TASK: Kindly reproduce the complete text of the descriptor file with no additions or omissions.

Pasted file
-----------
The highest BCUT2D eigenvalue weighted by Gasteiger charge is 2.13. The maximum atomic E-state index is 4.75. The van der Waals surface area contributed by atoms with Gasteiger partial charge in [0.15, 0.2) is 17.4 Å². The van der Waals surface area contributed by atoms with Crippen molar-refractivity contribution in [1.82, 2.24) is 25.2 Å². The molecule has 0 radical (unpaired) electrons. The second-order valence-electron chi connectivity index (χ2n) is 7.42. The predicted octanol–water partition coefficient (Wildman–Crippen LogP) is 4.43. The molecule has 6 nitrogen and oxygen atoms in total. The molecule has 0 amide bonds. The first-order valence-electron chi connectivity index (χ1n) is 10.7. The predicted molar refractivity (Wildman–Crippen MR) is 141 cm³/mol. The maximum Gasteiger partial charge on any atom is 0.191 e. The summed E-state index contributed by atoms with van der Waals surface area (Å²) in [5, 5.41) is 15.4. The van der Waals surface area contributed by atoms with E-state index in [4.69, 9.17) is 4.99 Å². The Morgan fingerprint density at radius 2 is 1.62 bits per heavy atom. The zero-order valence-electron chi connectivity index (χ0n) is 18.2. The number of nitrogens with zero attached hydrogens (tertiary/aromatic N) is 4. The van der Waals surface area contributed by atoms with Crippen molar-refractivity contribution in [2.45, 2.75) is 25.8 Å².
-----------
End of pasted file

The highest BCUT2D eigenvalue weighted by Gasteiger charge is 2.13. The maximum atomic E-state index is 4.75. The van der Waals surface area contributed by atoms with Gasteiger partial charge in [0.15, 0.2) is 17.4 Å². The van der Waals surface area contributed by atoms with Crippen molar-refractivity contribution in [1.82, 2.24) is 25.2 Å². The molecule has 0 radical (unpaired) electrons. The second-order valence-electron chi connectivity index (χ2n) is 7.42. The predicted octanol–water partition coefficient (Wildman–Crippen LogP) is 4.43. The molecule has 6 nitrogen and oxygen atoms in total. The molecule has 0 amide bonds. The first-order valence-electron chi connectivity index (χ1n) is 10.7. The predicted molar refractivity (Wildman–Crippen MR) is 141 cm³/mol. The maximum Gasteiger partial charge on any atom is 0.191 e. The summed E-state index contributed by atoms with van der Waals surface area (Å²) in [5, 5.41) is 15.4. The van der Waals surface area contributed by atoms with E-state index in [4.69, 9.17) is 4.99 Å². The Morgan fingerprint density at radius 2 is 1.62 bits per heavy atom. The zero-order valence-electron chi connectivity index (χ0n) is 18.2. The number of nitrogens with zero attached hydrogens (tertiary/aromatic N) is 4. The van der Waals surface area contributed by atoms with Crippen molar-refractivity contribution in [2.45, 2.75) is 25.8 Å².